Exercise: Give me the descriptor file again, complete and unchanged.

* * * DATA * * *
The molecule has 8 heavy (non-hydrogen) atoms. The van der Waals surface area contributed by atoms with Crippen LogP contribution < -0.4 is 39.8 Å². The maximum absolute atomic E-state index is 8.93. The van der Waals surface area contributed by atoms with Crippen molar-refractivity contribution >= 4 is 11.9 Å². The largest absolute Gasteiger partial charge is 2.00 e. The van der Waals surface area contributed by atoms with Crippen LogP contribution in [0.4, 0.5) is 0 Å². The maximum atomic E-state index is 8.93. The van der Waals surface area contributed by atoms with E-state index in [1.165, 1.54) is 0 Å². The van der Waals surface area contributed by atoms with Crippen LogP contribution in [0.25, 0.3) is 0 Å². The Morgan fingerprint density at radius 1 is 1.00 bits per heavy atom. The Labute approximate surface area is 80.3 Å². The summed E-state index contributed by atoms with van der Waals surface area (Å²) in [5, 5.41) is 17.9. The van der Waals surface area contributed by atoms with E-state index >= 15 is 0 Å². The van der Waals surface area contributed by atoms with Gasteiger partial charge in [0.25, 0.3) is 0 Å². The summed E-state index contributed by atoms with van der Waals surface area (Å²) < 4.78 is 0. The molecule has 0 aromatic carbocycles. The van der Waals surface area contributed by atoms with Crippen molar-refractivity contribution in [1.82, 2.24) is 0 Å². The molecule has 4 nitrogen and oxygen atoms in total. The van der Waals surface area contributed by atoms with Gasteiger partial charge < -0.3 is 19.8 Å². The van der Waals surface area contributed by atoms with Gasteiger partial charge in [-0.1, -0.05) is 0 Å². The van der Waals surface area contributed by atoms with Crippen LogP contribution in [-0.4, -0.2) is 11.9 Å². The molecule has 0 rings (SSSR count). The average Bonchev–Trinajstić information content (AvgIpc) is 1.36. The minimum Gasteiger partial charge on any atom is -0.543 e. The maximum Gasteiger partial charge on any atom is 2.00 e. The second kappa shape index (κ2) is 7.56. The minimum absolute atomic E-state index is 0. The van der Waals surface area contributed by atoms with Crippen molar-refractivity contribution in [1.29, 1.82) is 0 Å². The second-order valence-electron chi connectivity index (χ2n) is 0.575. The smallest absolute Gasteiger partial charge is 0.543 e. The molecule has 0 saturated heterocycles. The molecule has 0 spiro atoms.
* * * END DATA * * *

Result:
The molecule has 8 heavy (non-hydrogen) atoms. The van der Waals surface area contributed by atoms with Crippen LogP contribution < -0.4 is 39.8 Å². The maximum absolute atomic E-state index is 8.93. The van der Waals surface area contributed by atoms with Crippen molar-refractivity contribution >= 4 is 11.9 Å². The largest absolute Gasteiger partial charge is 2.00 e. The van der Waals surface area contributed by atoms with Crippen LogP contribution in [0.4, 0.5) is 0 Å². The maximum atomic E-state index is 8.93. The van der Waals surface area contributed by atoms with E-state index in [1.165, 1.54) is 0 Å². The van der Waals surface area contributed by atoms with Crippen LogP contribution in [0.25, 0.3) is 0 Å². The Morgan fingerprint density at radius 1 is 1.00 bits per heavy atom. The Labute approximate surface area is 80.3 Å². The summed E-state index contributed by atoms with van der Waals surface area (Å²) in [5, 5.41) is 17.9. The van der Waals surface area contributed by atoms with E-state index >= 15 is 0 Å². The van der Waals surface area contributed by atoms with Gasteiger partial charge in [0.25, 0.3) is 0 Å². The summed E-state index contributed by atoms with van der Waals surface area (Å²) < 4.78 is 0. The molecule has 0 aromatic carbocycles. The van der Waals surface area contributed by atoms with Crippen molar-refractivity contribution in [1.82, 2.24) is 0 Å². The molecule has 4 nitrogen and oxygen atoms in total. The van der Waals surface area contributed by atoms with Gasteiger partial charge < -0.3 is 19.8 Å². The van der Waals surface area contributed by atoms with Gasteiger partial charge in [-0.1, -0.05) is 0 Å². The van der Waals surface area contributed by atoms with Crippen LogP contribution in [-0.4, -0.2) is 11.9 Å². The molecule has 0 rings (SSSR count). The average Bonchev–Trinajstić information content (AvgIpc) is 1.36. The minimum Gasteiger partial charge on any atom is -0.543 e. The maximum Gasteiger partial charge on any atom is 2.00 e. The second kappa shape index (κ2) is 7.56. The minimum absolute atomic E-state index is 0. The van der Waals surface area contributed by atoms with Crippen molar-refractivity contribution in [1.29, 1.82) is 0 Å². The second-order valence-electron chi connectivity index (χ2n) is 0.575. The smallest absolute Gasteiger partial charge is 0.543 e. The molecule has 0 saturated heterocycles. The molecule has 0 spiro atoms.